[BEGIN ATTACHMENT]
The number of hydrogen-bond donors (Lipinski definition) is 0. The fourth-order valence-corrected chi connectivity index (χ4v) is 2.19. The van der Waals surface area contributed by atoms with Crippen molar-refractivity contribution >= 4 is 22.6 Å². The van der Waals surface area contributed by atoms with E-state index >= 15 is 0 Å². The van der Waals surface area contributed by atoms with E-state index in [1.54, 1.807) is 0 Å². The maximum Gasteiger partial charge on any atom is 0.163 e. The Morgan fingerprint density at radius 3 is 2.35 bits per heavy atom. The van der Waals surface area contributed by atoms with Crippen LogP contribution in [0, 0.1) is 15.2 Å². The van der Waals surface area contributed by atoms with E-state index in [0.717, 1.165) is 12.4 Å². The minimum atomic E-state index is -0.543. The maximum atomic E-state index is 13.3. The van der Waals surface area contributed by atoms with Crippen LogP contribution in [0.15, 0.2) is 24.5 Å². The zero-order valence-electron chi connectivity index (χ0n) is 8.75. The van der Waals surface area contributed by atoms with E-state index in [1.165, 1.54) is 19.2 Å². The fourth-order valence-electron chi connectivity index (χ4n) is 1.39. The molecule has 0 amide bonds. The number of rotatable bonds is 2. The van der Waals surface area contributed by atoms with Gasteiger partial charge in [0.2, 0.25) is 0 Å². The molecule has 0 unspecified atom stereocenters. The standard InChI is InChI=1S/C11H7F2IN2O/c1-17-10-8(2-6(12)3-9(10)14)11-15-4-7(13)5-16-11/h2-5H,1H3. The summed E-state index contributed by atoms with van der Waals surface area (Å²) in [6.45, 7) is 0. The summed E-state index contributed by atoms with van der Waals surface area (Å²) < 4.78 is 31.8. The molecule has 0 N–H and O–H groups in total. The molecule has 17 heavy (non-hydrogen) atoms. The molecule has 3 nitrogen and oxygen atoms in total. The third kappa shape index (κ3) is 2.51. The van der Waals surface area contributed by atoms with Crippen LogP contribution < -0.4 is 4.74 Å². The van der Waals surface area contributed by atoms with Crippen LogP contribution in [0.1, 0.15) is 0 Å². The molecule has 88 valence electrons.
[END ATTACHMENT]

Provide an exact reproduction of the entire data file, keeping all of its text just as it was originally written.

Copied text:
The number of hydrogen-bond donors (Lipinski definition) is 0. The fourth-order valence-corrected chi connectivity index (χ4v) is 2.19. The van der Waals surface area contributed by atoms with Crippen molar-refractivity contribution >= 4 is 22.6 Å². The van der Waals surface area contributed by atoms with E-state index >= 15 is 0 Å². The van der Waals surface area contributed by atoms with E-state index in [1.54, 1.807) is 0 Å². The maximum Gasteiger partial charge on any atom is 0.163 e. The Morgan fingerprint density at radius 3 is 2.35 bits per heavy atom. The van der Waals surface area contributed by atoms with Crippen LogP contribution in [0, 0.1) is 15.2 Å². The van der Waals surface area contributed by atoms with E-state index in [0.717, 1.165) is 12.4 Å². The minimum atomic E-state index is -0.543. The maximum atomic E-state index is 13.3. The van der Waals surface area contributed by atoms with Crippen LogP contribution in [0.15, 0.2) is 24.5 Å². The zero-order valence-electron chi connectivity index (χ0n) is 8.75. The van der Waals surface area contributed by atoms with E-state index in [1.165, 1.54) is 19.2 Å². The fourth-order valence-electron chi connectivity index (χ4n) is 1.39. The molecule has 0 amide bonds. The number of rotatable bonds is 2. The van der Waals surface area contributed by atoms with Gasteiger partial charge in [0.2, 0.25) is 0 Å². The molecule has 0 unspecified atom stereocenters. The standard InChI is InChI=1S/C11H7F2IN2O/c1-17-10-8(2-6(12)3-9(10)14)11-15-4-7(13)5-16-11/h2-5H,1H3. The summed E-state index contributed by atoms with van der Waals surface area (Å²) in [6.45, 7) is 0. The summed E-state index contributed by atoms with van der Waals surface area (Å²) < 4.78 is 31.8. The molecule has 0 N–H and O–H groups in total. The molecule has 17 heavy (non-hydrogen) atoms. The molecule has 3 nitrogen and oxygen atoms in total. The third kappa shape index (κ3) is 2.51. The van der Waals surface area contributed by atoms with Crippen LogP contribution < -0.4 is 4.74 Å². The van der Waals surface area contributed by atoms with Crippen LogP contribution in [0.1, 0.15) is 0 Å². The molecule has 88 valence electrons.